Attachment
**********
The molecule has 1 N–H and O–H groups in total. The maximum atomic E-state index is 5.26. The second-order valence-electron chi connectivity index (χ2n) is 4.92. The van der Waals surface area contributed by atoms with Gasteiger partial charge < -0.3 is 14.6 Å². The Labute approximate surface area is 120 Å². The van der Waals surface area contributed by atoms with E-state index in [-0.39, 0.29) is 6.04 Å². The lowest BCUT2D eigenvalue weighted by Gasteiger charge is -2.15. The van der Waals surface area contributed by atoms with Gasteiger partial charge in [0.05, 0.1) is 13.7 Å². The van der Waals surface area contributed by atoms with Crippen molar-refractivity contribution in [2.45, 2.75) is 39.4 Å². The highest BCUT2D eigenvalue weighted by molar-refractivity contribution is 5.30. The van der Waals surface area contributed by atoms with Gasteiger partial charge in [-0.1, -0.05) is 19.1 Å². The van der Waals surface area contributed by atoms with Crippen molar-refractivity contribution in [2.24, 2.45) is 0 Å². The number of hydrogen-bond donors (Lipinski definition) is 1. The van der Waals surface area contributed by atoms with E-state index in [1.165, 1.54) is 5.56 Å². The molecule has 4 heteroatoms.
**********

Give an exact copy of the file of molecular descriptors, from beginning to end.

The molecule has 1 N–H and O–H groups in total. The maximum atomic E-state index is 5.26. The second-order valence-electron chi connectivity index (χ2n) is 4.92. The van der Waals surface area contributed by atoms with Gasteiger partial charge < -0.3 is 14.6 Å². The Labute approximate surface area is 120 Å². The van der Waals surface area contributed by atoms with E-state index in [-0.39, 0.29) is 6.04 Å². The lowest BCUT2D eigenvalue weighted by Gasteiger charge is -2.15. The van der Waals surface area contributed by atoms with Gasteiger partial charge in [0.05, 0.1) is 13.7 Å². The van der Waals surface area contributed by atoms with Crippen molar-refractivity contribution in [2.45, 2.75) is 39.4 Å². The highest BCUT2D eigenvalue weighted by molar-refractivity contribution is 5.30. The van der Waals surface area contributed by atoms with Gasteiger partial charge in [-0.1, -0.05) is 19.1 Å². The van der Waals surface area contributed by atoms with Crippen molar-refractivity contribution in [2.24, 2.45) is 0 Å². The number of hydrogen-bond donors (Lipinski definition) is 1. The van der Waals surface area contributed by atoms with E-state index in [1.165, 1.54) is 5.56 Å². The molecule has 4 heteroatoms.